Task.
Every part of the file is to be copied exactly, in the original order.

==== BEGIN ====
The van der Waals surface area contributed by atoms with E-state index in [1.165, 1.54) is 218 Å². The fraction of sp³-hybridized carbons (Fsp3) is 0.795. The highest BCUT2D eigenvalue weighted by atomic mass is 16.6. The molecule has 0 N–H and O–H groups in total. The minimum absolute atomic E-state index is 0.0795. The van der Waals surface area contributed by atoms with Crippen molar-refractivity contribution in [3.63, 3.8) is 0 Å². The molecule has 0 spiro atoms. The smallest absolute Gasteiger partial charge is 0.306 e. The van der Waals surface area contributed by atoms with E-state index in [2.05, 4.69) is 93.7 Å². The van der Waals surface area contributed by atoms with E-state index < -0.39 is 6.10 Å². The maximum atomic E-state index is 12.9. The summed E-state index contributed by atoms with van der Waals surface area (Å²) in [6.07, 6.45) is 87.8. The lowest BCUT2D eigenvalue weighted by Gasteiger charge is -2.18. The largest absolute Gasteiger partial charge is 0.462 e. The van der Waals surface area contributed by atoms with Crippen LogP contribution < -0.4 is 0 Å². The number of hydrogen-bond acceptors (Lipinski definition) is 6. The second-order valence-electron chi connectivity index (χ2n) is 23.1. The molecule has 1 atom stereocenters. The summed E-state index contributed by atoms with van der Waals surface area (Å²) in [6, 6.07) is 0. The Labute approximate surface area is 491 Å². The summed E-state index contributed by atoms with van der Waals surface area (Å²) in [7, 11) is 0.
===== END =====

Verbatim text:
The van der Waals surface area contributed by atoms with E-state index in [1.165, 1.54) is 218 Å². The fraction of sp³-hybridized carbons (Fsp3) is 0.795. The highest BCUT2D eigenvalue weighted by atomic mass is 16.6. The molecule has 0 N–H and O–H groups in total. The minimum absolute atomic E-state index is 0.0795. The van der Waals surface area contributed by atoms with Crippen molar-refractivity contribution in [3.63, 3.8) is 0 Å². The molecule has 0 spiro atoms. The smallest absolute Gasteiger partial charge is 0.306 e. The van der Waals surface area contributed by atoms with E-state index in [2.05, 4.69) is 93.7 Å². The van der Waals surface area contributed by atoms with E-state index < -0.39 is 6.10 Å². The maximum atomic E-state index is 12.9. The summed E-state index contributed by atoms with van der Waals surface area (Å²) in [6.07, 6.45) is 87.8. The lowest BCUT2D eigenvalue weighted by Gasteiger charge is -2.18. The largest absolute Gasteiger partial charge is 0.462 e. The van der Waals surface area contributed by atoms with Crippen LogP contribution < -0.4 is 0 Å². The number of hydrogen-bond acceptors (Lipinski definition) is 6. The second-order valence-electron chi connectivity index (χ2n) is 23.1. The molecule has 1 atom stereocenters. The summed E-state index contributed by atoms with van der Waals surface area (Å²) in [6, 6.07) is 0. The Labute approximate surface area is 491 Å². The summed E-state index contributed by atoms with van der Waals surface area (Å²) in [7, 11) is 0.